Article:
...more
علی
For me, reading a play is kind of ”one man performance”, and totally different experience comparing to the very same play’s performance at theatre or in film form. I consider them as three different versions of one story.
گفتن از شکسپیر و آثارش به تابو می ماند. کمتر کسی شهامت دارد بگوید از این یا آن اثر شکسپیر، خوشش نمی آید. یا عیب و ایرادی بر یکی از آثار او بگیرد. این واویلا بیشتر می شود وقتی انگلیسی، زبان دوم یا سومت باشد، و با ادبیات و زبان کهنه ی انگلیسی قرن شانزدهم بکلی بیگانه باشی! بهررو، م
...more
Shiverme
Much of my discomfort while reading A&C stemmed from my own ignorance of the history of Ancient Rome. I wanted to love the story of two middle aged hotties(not NECESSARILY an oxymoron) in love and lust, but this didn't capture me the way I wanted it to. I also found that the schizoid scene changes- we're in Alexandria one minute, then in Rome, then on a boat, then in the desert--actually threw me out of the experience instead of into it. Cleopatra's intrusiveness, while evoking Antony's obse ...more
Bruce
This play has ever seemed divided, choppy, and fragmentary to me, jumping from time to time, locale to locale, emotion to emotion. And maybe that is what, in part, it is about, the dividedness of Antony – divided between Rome and Egypt, between his love for Cleopatra and a marriage of convenience to Octavia, between a life of ease and the life of a warrior, between the vacillations of his own mind. Cleopatra seems more stable by comparison but nonetheless has inexplicable actions as when she aba ...more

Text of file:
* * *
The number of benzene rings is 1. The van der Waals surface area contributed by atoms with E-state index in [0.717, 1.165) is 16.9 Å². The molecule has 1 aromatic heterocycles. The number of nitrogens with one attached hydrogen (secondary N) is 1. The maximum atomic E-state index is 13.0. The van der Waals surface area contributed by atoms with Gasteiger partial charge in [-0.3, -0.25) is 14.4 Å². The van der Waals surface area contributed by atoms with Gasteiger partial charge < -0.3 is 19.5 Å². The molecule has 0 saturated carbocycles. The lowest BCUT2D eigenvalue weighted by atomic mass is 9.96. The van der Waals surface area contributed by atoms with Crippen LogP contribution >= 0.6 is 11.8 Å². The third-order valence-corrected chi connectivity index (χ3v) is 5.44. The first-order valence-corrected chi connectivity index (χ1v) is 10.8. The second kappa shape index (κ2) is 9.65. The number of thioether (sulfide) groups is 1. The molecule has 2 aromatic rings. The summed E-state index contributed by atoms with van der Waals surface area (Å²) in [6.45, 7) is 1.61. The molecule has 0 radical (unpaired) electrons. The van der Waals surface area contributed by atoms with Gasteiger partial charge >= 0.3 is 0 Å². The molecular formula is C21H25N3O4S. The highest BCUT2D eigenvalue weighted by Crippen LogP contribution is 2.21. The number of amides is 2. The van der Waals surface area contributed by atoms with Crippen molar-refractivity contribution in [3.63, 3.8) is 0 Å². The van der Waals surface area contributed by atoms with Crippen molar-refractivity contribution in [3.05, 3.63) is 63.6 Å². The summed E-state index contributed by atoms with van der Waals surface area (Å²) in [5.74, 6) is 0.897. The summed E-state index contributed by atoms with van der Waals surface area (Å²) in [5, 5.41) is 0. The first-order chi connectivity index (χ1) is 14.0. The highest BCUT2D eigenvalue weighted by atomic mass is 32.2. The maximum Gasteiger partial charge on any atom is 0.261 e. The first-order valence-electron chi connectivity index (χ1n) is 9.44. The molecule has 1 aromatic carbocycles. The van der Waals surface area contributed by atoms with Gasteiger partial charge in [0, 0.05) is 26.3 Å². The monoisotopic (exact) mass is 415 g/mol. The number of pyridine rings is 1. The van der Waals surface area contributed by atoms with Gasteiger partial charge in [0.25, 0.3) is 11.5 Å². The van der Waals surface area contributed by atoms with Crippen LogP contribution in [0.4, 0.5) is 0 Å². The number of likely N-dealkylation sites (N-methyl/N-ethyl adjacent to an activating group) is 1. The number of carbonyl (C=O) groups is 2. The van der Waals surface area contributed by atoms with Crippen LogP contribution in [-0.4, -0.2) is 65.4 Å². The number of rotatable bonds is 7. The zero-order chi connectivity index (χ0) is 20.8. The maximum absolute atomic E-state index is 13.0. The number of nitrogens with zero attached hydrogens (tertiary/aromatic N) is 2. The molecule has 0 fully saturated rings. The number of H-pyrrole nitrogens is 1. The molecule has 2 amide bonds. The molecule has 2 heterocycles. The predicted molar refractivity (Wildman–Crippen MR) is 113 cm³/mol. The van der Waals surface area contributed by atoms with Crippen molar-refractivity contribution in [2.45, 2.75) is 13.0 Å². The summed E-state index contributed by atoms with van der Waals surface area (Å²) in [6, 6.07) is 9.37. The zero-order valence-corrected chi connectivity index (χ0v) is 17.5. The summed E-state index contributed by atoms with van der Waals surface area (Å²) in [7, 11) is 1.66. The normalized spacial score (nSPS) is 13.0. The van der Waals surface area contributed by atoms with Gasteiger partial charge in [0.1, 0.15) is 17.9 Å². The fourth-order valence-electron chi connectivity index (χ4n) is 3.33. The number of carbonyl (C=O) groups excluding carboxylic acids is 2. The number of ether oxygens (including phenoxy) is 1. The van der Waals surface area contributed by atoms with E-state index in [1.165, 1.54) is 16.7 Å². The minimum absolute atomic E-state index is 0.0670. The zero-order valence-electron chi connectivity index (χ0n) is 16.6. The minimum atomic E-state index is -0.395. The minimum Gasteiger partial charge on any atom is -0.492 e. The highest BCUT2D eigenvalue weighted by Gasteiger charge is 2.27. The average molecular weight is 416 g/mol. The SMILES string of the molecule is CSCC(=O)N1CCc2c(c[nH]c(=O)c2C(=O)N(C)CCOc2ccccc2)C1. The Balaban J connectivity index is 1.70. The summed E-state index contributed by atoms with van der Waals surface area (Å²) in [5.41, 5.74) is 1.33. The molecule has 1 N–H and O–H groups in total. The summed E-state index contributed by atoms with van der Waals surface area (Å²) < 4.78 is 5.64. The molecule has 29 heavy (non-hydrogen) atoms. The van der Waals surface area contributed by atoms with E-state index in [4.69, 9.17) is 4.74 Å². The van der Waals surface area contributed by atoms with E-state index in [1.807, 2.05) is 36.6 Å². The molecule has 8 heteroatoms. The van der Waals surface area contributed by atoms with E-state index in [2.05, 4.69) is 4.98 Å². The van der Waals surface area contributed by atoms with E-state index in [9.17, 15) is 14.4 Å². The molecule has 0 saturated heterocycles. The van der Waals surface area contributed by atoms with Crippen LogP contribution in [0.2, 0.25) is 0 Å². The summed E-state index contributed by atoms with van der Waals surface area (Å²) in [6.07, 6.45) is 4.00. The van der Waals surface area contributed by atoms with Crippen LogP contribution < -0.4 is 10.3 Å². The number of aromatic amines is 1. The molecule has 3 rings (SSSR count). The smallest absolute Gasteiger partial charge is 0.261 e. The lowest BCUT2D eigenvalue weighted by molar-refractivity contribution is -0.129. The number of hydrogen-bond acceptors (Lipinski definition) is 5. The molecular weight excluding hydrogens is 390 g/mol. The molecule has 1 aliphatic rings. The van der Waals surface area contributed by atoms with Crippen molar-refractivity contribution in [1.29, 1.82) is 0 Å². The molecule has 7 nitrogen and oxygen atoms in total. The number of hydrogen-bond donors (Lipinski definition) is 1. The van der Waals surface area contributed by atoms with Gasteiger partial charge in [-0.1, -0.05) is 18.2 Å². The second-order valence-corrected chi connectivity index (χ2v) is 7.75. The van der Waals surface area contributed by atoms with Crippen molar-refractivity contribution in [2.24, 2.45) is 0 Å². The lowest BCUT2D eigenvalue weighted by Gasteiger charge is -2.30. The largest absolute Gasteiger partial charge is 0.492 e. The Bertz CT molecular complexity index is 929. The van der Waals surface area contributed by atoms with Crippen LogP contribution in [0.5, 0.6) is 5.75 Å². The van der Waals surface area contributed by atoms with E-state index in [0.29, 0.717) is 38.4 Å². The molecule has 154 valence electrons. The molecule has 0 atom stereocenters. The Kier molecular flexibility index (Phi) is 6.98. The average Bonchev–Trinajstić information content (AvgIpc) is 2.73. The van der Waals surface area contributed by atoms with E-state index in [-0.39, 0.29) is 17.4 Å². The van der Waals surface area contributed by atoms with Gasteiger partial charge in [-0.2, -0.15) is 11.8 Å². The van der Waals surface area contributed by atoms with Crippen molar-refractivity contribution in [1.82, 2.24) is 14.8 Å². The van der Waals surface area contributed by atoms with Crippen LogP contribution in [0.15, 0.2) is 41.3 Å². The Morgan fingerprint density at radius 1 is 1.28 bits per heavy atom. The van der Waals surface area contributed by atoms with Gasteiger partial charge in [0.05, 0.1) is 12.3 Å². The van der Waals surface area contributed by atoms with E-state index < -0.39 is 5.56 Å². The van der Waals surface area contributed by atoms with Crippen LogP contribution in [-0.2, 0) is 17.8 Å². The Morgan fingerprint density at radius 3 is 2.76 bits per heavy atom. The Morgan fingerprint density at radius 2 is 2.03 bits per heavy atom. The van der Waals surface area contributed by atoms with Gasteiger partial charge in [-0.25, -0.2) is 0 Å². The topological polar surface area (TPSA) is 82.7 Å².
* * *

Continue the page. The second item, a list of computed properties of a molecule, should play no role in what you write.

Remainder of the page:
sahar salman

لطالما ألهمتني القصة التاريخية للعاشقين أنطونيو و كليوبترا
فإلي جانب كليوبترا تلك الشخصية النسائية العظيمة التي
كانت تمثل النموذج الأول لشخصية الرومانسية للإمرأه الفاتنه
ومدى رجاحة عقلها و ذكاءها و اللغات التي جرت على لسانها
و الأمورالسياسية التي جرت في زمانها من الغزو الروماني
تغلبها على أخيها! و إختيارها للإنتحار بدلاً من الأسر بطلةٍ بهيه.
كانت محل لفت الأنظار بالرغم من كونها ختمت سلالة البطالسة

إن أحداث المسرحية التي سردها لنا شكسبير بلغة شعرية
فاقت الجمال حتى مع الترجمة العربية لليندا منصور لدار
...more
Eleanor
"Other women cloy/The appetites they feed, but she makes hungry/Where most she satisfies." I think that's pretty much all.
« previous 1 3 4 5 6 7 8 9 99 100 next »
topics  posts  views  last activity   
Sumner F Period: Blog #18 1 2 May 13, 2014 08:13AM  
  • Tamburlaine
  • The Revenger's Tragedy
  • The Duchess of Malfi and Other Plays
  • Alcestis
  • The Misanthrope and Tartuffe
  • Caesar and Cleopatra
  • Samson Agonistes
  • Prometheus Bound and Other Plays
  • Volpone
  • 'Tis Pity She's a Whore
  • The Spanish Tragedy
  • The Wild Duck
  • Phèdre
  • Shakespeare: The Invention of the Human
947
William Shakespeare (baptised 26 April 1564) was an English poet and playwright, widely regarded as the greatest writer in the English language and the world's pre-eminent dramatist. He is often called England's national poet and the "Bard of Avon" (or simply "The Bard"). His surviving works consist of 38 plays, 154 sonnets, two long narrative poems, and several other poems. His plays have been tr ...more
More about William Shakespeare...
Romeo and Juliet Hamlet Macbeth A Midsummer Night's Dream Othello

Share This Book

“The breaking of so great a thing should make
A greater crack: the round world
Should have shook lions into civil streets,
And citizens to their dens.”
1061 likes
“In time we hate that which we often fear.” 537 likes
More quotes…